Every January since 2007, CEOs have gathered at the annual BGSA Supply Chain Conference to discuss the state of logistics, transportation and supply-chain technology. This event provides unique insight into the state of CEOs’ minds. What did we learn this year? A good place to start is the data.
Last year was terrific for supply-chain public markets. In aggregate, the BGSA Supply Chain Index, which tracks nine segments and 63 companies in all areas of the sector, increased 26% in 2019. In addition, all nine segments produced a positive return.
That said, the spread between winners and losers was significant.
Certain niche categories, like energy transportation, technology distribution and supply chain software, spiked 57%, 54%, and 47%. They were led by World Fuel Services (up 103%, accelerated by the UVAir fuel acquisition), Tech Data (up 76%), and Manhattan Associates (up 88%).
On the other hand, the freight recession punished the truckload sector, which experienced record bankruptcies, including NEMF and Celadon. The category still performed well, generating a 26% return, led by PAM and Knight-Swift (up 46% and 43%). Yet the aggregate number masks a 30% drop from February to June, and a recovery in the second half of the year, as the market looks forward to a brighter 2020.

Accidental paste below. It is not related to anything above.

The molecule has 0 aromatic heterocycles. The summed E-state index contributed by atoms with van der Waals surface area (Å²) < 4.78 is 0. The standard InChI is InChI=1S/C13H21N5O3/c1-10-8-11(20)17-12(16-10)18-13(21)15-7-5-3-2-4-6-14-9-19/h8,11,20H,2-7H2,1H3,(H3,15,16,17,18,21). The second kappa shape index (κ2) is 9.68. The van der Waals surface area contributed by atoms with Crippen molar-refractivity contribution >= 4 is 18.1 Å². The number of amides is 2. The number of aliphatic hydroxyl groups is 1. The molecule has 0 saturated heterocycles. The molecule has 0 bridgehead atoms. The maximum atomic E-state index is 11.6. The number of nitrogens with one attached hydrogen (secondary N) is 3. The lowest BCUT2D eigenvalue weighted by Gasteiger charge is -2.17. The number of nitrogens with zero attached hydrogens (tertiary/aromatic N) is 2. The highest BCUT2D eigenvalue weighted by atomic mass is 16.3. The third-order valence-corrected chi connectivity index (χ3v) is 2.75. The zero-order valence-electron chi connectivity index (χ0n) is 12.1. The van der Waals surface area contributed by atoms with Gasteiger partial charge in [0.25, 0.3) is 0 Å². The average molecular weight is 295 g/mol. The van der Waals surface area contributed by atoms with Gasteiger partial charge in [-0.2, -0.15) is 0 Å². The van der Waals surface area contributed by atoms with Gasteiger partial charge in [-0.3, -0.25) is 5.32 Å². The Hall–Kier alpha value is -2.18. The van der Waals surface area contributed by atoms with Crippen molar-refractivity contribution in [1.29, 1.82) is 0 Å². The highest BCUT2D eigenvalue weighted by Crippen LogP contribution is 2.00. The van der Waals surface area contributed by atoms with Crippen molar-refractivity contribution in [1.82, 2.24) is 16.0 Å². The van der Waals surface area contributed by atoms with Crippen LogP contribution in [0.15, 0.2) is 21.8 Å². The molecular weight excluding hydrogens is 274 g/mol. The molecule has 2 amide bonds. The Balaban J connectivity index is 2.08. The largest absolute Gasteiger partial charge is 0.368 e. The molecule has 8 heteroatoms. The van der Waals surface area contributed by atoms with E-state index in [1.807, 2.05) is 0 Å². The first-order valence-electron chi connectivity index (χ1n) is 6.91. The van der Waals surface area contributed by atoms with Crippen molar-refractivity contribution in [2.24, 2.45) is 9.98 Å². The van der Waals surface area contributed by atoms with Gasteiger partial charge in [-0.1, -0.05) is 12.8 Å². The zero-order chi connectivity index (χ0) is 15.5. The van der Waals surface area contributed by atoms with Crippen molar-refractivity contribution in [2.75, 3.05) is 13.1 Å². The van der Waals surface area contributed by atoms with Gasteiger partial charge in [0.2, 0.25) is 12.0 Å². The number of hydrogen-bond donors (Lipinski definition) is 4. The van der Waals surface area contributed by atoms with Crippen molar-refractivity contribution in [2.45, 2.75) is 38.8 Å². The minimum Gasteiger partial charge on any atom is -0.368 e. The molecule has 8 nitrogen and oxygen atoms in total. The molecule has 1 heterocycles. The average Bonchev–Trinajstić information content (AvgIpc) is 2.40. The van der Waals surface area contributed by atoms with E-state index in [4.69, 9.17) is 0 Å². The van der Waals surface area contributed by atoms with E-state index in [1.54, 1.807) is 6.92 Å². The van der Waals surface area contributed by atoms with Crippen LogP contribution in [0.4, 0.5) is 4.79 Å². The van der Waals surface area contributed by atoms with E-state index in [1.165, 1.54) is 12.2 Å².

Similarly, the parcel sector shows an aggregate performance of 17%. FedEx grew 16% from January-April, then dropped 20%, largely due to the “conscious uncoupling” with Amazon.
The gaps between individual winners and losers is striking, as noted below.
The Outlook for 2020
So how do we view the supply-chain market as we look at 2020?
On the one hand, many analysts note clouds on the horizon. They include:
Is the market overpriced? The BGSA Index of public companies is at record levels, trading at 12.4x EBITDA. Is this level sustainable, or are we poised for a plunge?
Are we facing an economic recession? After a record 10 years of expansion, economists predict a 33% likelihood of recession in 2020.
What about a freight recession? The trucking slowdown already began in 2019. Will it spread? ACT and Cowen predict a 35% contraction in North American truck production. What ripple effects will follow?
Will the presidential election cause disruption? It seems like the 2016 election cycle never ended. How will the Trump impeachment evolve? Will we end up with President Sanders, President Warren, or another change?
What about tax increases? With a Democratic Congress, the tax cuts of 2017 are at risk of rollback. All of the Democratic presidential candidates have vowed to impose new taxes. If Elizabeth Warren, Bernie Sanders or Joe Biden wins the White House, will we see a 6% Warren wealth tax? What about capital gains and ordinary income tax increases? And how will we pay for the estimated $32 trillion over 10 years that “Medicare for all” will cost?
Will the China trade war escalate? We’ve already suffered an estimated $20 billion decline in U.S. exports to China, causing an estimated 1% drop to what GDP would have otherwise been. The impact on freight forwarders has been devastating. Will this war escalate in 2020?
Government regulation: What happens in California … rarely stays in California. Will the AB5 legislation cause other states to reclassify independent contractors as employees? Could this bring an end to the current model of owner-operator trucking?